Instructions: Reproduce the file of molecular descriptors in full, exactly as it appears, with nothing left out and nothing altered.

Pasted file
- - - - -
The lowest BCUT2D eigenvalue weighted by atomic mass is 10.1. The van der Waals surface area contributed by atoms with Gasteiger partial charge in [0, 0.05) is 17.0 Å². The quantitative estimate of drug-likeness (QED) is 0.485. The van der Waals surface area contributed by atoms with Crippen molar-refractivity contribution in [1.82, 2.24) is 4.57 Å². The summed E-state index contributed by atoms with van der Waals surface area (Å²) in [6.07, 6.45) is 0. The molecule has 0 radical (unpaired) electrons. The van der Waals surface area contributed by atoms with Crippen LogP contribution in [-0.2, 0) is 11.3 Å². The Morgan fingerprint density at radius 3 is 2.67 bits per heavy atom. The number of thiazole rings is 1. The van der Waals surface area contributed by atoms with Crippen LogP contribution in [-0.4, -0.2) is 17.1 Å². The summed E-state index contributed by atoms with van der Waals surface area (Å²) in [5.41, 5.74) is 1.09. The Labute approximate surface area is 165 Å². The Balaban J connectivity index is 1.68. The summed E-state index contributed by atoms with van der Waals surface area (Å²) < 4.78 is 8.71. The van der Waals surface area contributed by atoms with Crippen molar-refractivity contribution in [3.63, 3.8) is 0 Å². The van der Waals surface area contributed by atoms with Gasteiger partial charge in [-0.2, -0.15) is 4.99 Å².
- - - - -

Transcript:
The lowest BCUT2D eigenvalue weighted by atomic mass is 10.1. The van der Waals surface area contributed by atoms with Gasteiger partial charge in [0, 0.05) is 17.0 Å². The quantitative estimate of drug-likeness (QED) is 0.485. The van der Waals surface area contributed by atoms with Crippen molar-refractivity contribution in [1.82, 2.24) is 4.57 Å². The summed E-state index contributed by atoms with van der Waals surface area (Å²) in [6.07, 6.45) is 0. The molecule has 0 radical (unpaired) electrons. The van der Waals surface area contributed by atoms with Crippen LogP contribution in [-0.2, 0) is 11.3 Å². The Morgan fingerprint density at radius 3 is 2.67 bits per heavy atom. The number of thiazole rings is 1. The van der Waals surface area contributed by atoms with Crippen LogP contribution in [-0.4, -0.2) is 17.1 Å². The summed E-state index contributed by atoms with van der Waals surface area (Å²) in [5.41, 5.74) is 1.09. The Labute approximate surface area is 165 Å². The Balaban J connectivity index is 1.68. The summed E-state index contributed by atoms with van der Waals surface area (Å²) < 4.78 is 8.71. The van der Waals surface area contributed by atoms with Crippen molar-refractivity contribution in [3.63, 3.8) is 0 Å². The van der Waals surface area contributed by atoms with Gasteiger partial charge in [-0.2, -0.15) is 4.99 Å².